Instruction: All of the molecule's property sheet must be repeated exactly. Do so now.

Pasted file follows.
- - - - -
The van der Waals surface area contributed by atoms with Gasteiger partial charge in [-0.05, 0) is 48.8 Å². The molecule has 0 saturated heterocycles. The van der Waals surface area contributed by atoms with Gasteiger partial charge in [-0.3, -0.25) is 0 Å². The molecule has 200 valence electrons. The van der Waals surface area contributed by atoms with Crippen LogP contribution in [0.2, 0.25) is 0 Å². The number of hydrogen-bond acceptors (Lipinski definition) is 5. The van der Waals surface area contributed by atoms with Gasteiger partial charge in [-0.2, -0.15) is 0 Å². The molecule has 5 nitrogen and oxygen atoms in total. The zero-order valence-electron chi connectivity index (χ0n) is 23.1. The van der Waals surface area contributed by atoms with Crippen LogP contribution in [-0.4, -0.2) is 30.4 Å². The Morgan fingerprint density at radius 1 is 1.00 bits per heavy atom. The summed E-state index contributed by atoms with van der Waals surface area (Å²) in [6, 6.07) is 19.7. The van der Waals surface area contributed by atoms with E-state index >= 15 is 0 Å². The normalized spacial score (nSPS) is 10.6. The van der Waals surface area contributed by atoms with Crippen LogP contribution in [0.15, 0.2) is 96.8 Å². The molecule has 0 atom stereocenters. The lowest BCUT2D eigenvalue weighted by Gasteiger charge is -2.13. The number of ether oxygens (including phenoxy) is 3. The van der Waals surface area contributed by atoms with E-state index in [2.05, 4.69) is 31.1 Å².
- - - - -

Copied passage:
The van der Waals surface area contributed by atoms with Gasteiger partial charge in [-0.05, 0) is 48.8 Å². The molecule has 0 saturated heterocycles. The van der Waals surface area contributed by atoms with Gasteiger partial charge in [-0.3, -0.25) is 0 Å². The molecule has 200 valence electrons. The van der Waals surface area contributed by atoms with Crippen LogP contribution in [0.2, 0.25) is 0 Å². The number of hydrogen-bond acceptors (Lipinski definition) is 5. The van der Waals surface area contributed by atoms with Gasteiger partial charge in [-0.2, -0.15) is 0 Å². The molecule has 5 nitrogen and oxygen atoms in total. The zero-order valence-electron chi connectivity index (χ0n) is 23.1. The van der Waals surface area contributed by atoms with Crippen LogP contribution in [-0.4, -0.2) is 30.4 Å². The Morgan fingerprint density at radius 1 is 1.00 bits per heavy atom. The summed E-state index contributed by atoms with van der Waals surface area (Å²) in [6, 6.07) is 19.7. The van der Waals surface area contributed by atoms with E-state index >= 15 is 0 Å². The normalized spacial score (nSPS) is 10.6. The van der Waals surface area contributed by atoms with Crippen LogP contribution in [0.15, 0.2) is 96.8 Å². The molecule has 0 atom stereocenters. The lowest BCUT2D eigenvalue weighted by Gasteiger charge is -2.13. The number of ether oxygens (including phenoxy) is 3. The van der Waals surface area contributed by atoms with E-state index in [2.05, 4.69) is 31.1 Å².